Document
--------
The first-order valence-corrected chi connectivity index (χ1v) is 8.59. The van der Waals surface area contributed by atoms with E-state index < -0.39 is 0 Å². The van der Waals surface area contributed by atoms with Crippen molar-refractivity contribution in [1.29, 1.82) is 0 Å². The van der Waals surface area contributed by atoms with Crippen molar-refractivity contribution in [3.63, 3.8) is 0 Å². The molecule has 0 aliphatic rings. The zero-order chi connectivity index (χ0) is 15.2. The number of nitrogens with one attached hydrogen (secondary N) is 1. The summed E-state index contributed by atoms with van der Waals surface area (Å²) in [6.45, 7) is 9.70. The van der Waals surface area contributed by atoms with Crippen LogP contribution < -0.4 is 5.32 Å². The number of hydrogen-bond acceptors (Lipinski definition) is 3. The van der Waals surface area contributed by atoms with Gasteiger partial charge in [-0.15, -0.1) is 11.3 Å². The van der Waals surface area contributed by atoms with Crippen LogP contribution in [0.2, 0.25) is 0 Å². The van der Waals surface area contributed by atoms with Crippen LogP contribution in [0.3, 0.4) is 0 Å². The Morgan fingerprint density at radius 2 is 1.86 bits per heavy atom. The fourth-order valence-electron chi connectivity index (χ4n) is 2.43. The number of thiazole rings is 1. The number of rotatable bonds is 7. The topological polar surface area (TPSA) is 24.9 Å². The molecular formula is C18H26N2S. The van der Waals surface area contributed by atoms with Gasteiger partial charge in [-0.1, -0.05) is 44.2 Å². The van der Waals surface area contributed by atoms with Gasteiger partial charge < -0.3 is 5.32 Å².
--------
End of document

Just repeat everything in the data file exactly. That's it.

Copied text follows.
The first-order valence-corrected chi connectivity index (χ1v) is 8.59. The van der Waals surface area contributed by atoms with E-state index < -0.39 is 0 Å². The van der Waals surface area contributed by atoms with Crippen molar-refractivity contribution in [1.29, 1.82) is 0 Å². The van der Waals surface area contributed by atoms with Crippen molar-refractivity contribution in [3.63, 3.8) is 0 Å². The molecule has 0 aliphatic rings. The zero-order chi connectivity index (χ0) is 15.2. The number of nitrogens with one attached hydrogen (secondary N) is 1. The summed E-state index contributed by atoms with van der Waals surface area (Å²) in [6.45, 7) is 9.70. The van der Waals surface area contributed by atoms with Crippen LogP contribution < -0.4 is 5.32 Å². The number of hydrogen-bond acceptors (Lipinski definition) is 3. The van der Waals surface area contributed by atoms with Gasteiger partial charge in [-0.15, -0.1) is 11.3 Å². The van der Waals surface area contributed by atoms with Crippen LogP contribution in [0.2, 0.25) is 0 Å². The van der Waals surface area contributed by atoms with Crippen LogP contribution in [0.3, 0.4) is 0 Å². The Morgan fingerprint density at radius 2 is 1.86 bits per heavy atom. The fourth-order valence-electron chi connectivity index (χ4n) is 2.43. The number of thiazole rings is 1. The number of rotatable bonds is 7. The topological polar surface area (TPSA) is 24.9 Å². The molecular formula is C18H26N2S. The van der Waals surface area contributed by atoms with Gasteiger partial charge in [-0.1, -0.05) is 44.2 Å². The van der Waals surface area contributed by atoms with Gasteiger partial charge < -0.3 is 5.32 Å².